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SAN FRANCISCO, Oct 16 (Reuters) - IBM IBM.N posted a 6 percent rise in quarterly profit on Tuesday on strength in its services and software businesses, but profit margins narrowed and hardware sales fell.
Its shares dropped about 1 percent as the report, in line with Wall Street targets, also showed IBM’s revenue gain largely due to a weak dollar.
Chief Financial Officer Mark Loughridge told analysts the company experienced a slowdown with financial services customers in September, but that analysts’ fourth-quarter target of 15 percent earnings per share growth was ‘reasonable.’
Third-quarter net income rose to $2.36 billion, or $1.68 per share, from $2.22 billion, or $1.45 per share, a year earlier. Revenue increased 7 percent, to $24.1 billion from $22.6 billion, but rose 3 percent excluding currency-related gains.
The per-share profit and revenue results matched analysts’ average expectations, according to Reuters Estimates.
The gross profit margin in the third quarter narrowed to 41.3 percent from 42.0 percent a year earlier, due primarily to slips in software and global financing division margins.
“I think that overall (services) is certainly going to be the highlight of the quarter as an upside surprise,” said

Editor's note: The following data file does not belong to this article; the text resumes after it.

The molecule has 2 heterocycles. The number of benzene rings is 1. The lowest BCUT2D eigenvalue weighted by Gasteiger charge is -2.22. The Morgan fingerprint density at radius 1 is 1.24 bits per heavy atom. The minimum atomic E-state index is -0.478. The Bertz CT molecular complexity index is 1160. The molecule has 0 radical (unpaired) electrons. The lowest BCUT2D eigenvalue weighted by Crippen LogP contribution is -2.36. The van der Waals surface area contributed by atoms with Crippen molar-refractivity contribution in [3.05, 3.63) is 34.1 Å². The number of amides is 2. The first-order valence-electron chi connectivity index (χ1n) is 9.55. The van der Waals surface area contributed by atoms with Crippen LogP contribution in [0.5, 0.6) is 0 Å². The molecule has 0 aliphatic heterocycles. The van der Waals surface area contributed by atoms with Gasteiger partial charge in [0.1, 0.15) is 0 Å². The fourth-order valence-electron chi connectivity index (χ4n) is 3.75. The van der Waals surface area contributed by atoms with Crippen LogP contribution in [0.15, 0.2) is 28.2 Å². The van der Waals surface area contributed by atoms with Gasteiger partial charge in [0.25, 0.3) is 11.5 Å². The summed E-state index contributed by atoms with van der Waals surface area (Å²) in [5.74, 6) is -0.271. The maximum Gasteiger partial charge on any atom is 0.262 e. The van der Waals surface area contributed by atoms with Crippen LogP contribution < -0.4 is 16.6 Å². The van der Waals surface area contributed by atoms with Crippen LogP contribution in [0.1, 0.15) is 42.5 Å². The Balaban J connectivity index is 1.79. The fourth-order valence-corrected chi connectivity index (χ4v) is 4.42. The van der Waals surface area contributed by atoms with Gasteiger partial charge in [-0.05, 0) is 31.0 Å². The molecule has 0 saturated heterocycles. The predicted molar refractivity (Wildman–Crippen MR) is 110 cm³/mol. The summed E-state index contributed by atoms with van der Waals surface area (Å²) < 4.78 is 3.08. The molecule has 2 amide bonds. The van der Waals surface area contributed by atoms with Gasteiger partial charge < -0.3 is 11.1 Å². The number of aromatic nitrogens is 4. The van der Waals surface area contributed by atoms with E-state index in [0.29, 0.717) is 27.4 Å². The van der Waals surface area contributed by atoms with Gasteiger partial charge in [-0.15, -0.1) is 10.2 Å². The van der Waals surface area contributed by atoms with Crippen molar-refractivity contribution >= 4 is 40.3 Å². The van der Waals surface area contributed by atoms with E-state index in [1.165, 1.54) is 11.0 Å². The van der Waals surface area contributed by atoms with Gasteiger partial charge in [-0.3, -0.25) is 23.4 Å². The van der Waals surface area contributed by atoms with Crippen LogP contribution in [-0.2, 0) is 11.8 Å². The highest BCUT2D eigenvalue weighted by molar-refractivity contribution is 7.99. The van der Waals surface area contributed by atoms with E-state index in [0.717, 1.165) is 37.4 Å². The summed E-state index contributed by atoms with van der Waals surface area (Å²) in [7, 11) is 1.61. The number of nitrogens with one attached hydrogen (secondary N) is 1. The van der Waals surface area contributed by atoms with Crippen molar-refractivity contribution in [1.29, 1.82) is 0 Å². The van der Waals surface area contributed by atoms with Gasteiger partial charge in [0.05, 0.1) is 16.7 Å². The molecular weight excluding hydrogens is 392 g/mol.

Bob Djurdjevic, president of Annex Research. “The downside surprise was a sharp drop in the mainframe revenues and shipments.”
The company’s shares fell to $118.21 in extended trading following the earnings report after closing up 1.3 percent at $119.60 on the New York Stock Exchange.
International Business Machines Corp has improved year-over-year profitability over the last 12 consecutive quarters, as it spent more than $5 billion in 2006 on acquisitions, mainly for software companies, to expand its most profitable business.
IBM has been selling more software in its services segment, which accounts for more than one-half of revenue, as well as cutting jobs.
Revenue in IBM’s global services division rose 14 percent and the company signed services contracts totaling $11.8 billion, up 12 percent from a year earlier.
Revenue from the software business rose 7 percent to $4.7 billion. The systems and technology business, which includes server computers, data storage gear and microchips, had revenue of $4.9 billion, down 10 percent from a year earlier.
American Technology Research analyst Shaw Wu said the earnings per share “were not outstanding.”
“Some people were expecting better, including us at $1.70, but results were still in line,” he said.
Analysts expect adjusted earnings to rise to $2.61 per share from $2.26 in the fourth quarter, according to Reuters Estimates.
IBM shares, up 21 percent so far this year, trade at 16.9 times expected 2007 earnings per share, compared with a multiple of 17.9 for Hewlett-Packard Co HPQ.N and 20.6 for Dell Inc DELL.O. (Additional reporting by Jim Finkle in Boston; editing by Jeffrey Benkoe/Andre Grenon)
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